2009 Audi A4 Avant

Ibiza, the notorious party island off the coast of Spain, isn't exactly the first location that comes to mind for the drive of a new station wagon - it's more the kind of place where you step off the plane and they hand you a packet of crystal meth and a glow stick. But even without those, we managed to enjoy our time behind the wheel of the new Audi A4 Avant. Ibiza's narrow, winding roads were largely empty - we guessed it was because debauchery season hadn't yet begun, but evidently the island's inhabitants were just inside with curtains drawn, sleeping off their hangovers.

That meant fewer puttering, diesel Seats to zoom around, a task of which the Avant's 3.2-liter V-6 made quick work. So, too, did the spunky new 2.0-liter turbo four-cylinder - which is unrelated to the outgoing car's 2.0-liter and which proffers an additional 11 hp and 51 lb-ft of torque. That engine was paired with a six-speed manual and front-wheel drive in the second car we sampled.

Unfortunately, neither of those powertrain combinations will be seen stateside, where the market for compact, luxury-brand wagons is small. (Mercedes-Benz no longer sells its C-class wagon in the States, although you can still get a BMW 3-series wagon.) So, Audi is trimming the A4 Avant lineup, and we'll get the new wagon with only one powertrain: 2.0T, Quattro, automatic - a combination that was not hand on our sunny Spanish island.

Still, we did learn a few things about the fifth generation of the A4, which is the most changed since the model made its debut in the mid-1990s. The car uses Audi's reconfigured transmission and torque converter (or, in stick-shift cars, transmission and clutch), first seen in the A5/S5. It allows the engine to move rearward in the chassis, meaning more of the powertrain's weight rides within the wheelbase and less hangs out ahead of the front axle. This is also the first A4 with a 60-percent rear-biased Quattro system. Together these changes help the car feel more balanced and less nose-heavy than before, although you still won't mistake it for a rear-wheel-drive car. Another new feature is Audi's Drive Select, which allows the driver to choose among sport, comfort, or automatic settings for the steering effort and quickness (the latter thanks to an actively variable ratio), throttle and automatic transmission mapping, and damper firmness.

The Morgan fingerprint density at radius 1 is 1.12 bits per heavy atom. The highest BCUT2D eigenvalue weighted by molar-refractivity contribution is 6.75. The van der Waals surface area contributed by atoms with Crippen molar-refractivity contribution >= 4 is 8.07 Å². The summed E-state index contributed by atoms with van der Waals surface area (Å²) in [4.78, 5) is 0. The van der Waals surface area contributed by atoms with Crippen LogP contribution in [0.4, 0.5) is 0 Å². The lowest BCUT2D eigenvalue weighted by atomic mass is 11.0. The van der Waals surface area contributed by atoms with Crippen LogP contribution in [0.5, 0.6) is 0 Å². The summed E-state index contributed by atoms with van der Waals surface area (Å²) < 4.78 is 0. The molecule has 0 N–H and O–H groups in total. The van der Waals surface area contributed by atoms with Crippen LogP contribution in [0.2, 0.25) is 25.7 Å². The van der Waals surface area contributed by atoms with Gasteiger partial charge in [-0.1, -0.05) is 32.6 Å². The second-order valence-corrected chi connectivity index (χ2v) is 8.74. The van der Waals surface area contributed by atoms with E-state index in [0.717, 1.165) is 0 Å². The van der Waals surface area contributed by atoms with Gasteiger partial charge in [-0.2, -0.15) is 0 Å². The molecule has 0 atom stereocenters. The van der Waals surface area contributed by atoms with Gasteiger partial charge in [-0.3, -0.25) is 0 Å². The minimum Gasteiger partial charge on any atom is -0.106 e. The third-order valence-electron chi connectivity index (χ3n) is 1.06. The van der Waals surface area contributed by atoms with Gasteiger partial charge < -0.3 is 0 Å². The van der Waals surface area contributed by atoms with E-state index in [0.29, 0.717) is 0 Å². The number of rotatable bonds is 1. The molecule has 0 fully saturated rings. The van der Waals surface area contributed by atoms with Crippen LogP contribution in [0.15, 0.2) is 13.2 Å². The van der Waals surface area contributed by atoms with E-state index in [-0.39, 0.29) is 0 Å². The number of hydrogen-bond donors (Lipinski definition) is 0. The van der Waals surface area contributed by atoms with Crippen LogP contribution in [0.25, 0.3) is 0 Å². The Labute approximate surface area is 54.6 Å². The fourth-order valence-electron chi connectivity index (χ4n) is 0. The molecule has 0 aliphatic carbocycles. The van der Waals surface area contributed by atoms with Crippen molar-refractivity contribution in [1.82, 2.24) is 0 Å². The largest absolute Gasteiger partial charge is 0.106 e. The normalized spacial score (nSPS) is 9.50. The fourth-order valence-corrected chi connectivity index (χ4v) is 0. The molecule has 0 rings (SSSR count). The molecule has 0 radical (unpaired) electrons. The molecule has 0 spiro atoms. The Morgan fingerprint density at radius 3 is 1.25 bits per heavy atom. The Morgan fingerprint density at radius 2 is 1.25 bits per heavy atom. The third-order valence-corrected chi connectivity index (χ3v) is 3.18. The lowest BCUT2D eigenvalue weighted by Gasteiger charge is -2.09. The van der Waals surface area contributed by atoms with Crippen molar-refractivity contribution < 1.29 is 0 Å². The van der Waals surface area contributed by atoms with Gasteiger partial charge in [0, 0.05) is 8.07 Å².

The system ends up being a mixed bag: We liked the flatter cornering and slightly higher steering effort afforded by the sport mode, but compared with the standard steering, the active steering is less predictable and too twitchy and nervous in low-speed corners. Other new technologies include a blind spot warning system, intelligent cruise control, a rear-view camera, and a power tailgate. The new A4 is nearly five inches longer and is wider as well, which yields fractionally more interior space - six-footers can sit in back, although there's not much room to spare. The dramatically sloping roofline is bad news for anyone who wants to carry bulky items; apparently they're expected to switch over to the new Q5. The A4's interior is a close kin to the A6's, which is good company indeed.

Despite the behavior of some members of the U.S. press contingent in Ibiza - one of whom deposited some regurgitated Jack Daniel's on the tarmac before boarding our early-morning flight out - Americans evidently are considered rather staid where the new A4 Avant is concerned. Sure, we can groove to its curvy new shape and its general wagon hipness, but we're not racy enough to get the manual transmission or the most powerful engine. And if you're holding out hope for the new S4 Avant or the RS4, sorry to disappoint you, but word is that those party wagons are unlikely ever to touch down in America.

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